The U.S. Food and Drug Administration greenlit AstraZeneca’s Farxiga (dapagliflozin) under priority review for the treatment of chronic kidney disease in patients at risk of progression with or without type 2 diabetes.

AstraZeneca’s diabetes drug Farxiga (dapagliflozin) failed to reach endpoints in a Phase III study as a potential treatment for hospitalized Covid-19 patients at serious risk of developing complications.

AstraZeneca’s Farxiga improved survival chances for patients suffering from kidney disease, underscoring the medicine’s role outside the drug’s established field of diabetes.

AstraZeneca reported successful results from the company’s Phase III DAPA-CKD clinical trial of Farxiga (dapagliflozin) in end-stage kidney disease.

The U.S. Food and Drug Administration approved Farxiga (dapagliflozin) for the treatment of heart failure in adults with reduced ejection fraction.

AstraZeneca announced new data from five additional analyses of the landmark Phase III DAPA-HF trial, which showed that Farxiga (dapagliflozin) reduced the risk of the primary composite outcome of worsening heart failure or death from cardiovascular causes versus placebo, when added to standard of care.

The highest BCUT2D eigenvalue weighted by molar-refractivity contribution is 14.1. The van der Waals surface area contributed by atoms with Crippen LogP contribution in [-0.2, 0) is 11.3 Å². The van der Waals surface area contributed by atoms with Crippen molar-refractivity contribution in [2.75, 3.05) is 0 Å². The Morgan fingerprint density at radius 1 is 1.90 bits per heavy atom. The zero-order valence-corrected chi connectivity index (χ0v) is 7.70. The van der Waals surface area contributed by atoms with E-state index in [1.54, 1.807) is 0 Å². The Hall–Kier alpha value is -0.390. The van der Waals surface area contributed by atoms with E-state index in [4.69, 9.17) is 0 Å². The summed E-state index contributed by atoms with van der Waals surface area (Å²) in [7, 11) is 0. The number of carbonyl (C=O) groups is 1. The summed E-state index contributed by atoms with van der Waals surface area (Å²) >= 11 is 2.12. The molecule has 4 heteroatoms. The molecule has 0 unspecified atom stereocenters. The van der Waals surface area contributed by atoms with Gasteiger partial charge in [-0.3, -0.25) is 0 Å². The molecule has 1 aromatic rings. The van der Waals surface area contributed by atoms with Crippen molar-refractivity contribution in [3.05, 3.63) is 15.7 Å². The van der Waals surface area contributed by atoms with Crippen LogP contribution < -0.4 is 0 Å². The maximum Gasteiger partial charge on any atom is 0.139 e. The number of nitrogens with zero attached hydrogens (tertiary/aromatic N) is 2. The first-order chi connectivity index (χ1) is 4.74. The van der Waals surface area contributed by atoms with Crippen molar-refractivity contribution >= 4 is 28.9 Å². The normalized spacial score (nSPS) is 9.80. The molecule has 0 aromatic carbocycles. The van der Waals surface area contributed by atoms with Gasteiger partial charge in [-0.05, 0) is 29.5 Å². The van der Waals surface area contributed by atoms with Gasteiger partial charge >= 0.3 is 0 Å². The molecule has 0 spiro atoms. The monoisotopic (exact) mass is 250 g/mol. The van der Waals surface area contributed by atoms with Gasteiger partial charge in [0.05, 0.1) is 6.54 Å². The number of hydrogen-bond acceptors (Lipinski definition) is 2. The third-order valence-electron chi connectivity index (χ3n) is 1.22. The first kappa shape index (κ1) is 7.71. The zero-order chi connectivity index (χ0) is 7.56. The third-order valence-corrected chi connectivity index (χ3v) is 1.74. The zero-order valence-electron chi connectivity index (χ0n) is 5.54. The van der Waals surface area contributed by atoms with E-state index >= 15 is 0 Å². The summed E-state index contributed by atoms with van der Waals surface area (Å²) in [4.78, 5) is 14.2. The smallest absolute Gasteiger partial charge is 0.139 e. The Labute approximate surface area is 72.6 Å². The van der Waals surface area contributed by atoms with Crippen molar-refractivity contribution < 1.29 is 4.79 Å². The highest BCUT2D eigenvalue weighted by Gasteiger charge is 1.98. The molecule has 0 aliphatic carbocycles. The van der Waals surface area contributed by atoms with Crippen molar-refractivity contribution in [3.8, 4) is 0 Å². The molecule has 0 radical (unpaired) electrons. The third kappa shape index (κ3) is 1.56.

Independent experts on an FDA advisory panel voted against the use of an already approved drug from Eli Lilly and Boehringer Ingelheim as an add-on to insulin therapy for type 1 diabetes.

AstraZeneca’s blockbuster drug Farxiga won U.S. approval as a treatment to reduce the chances of hospitalization for heart failure in adults with type 2 diabetes and other cardiovascular risks.

Invokana won U.S. approval to reduce the risk of end-stage kidney disease, cardiovascular death and worsening of kidney function in adults with type 2 diabetes and diabetic kidney disease.

AstraZeneca’s Farxiga was granted fast track designation by U.S. regulators for the treatment of heart failure, boosting prospects of wider use of the diabetes drug and putting the medicine ahead of rivals.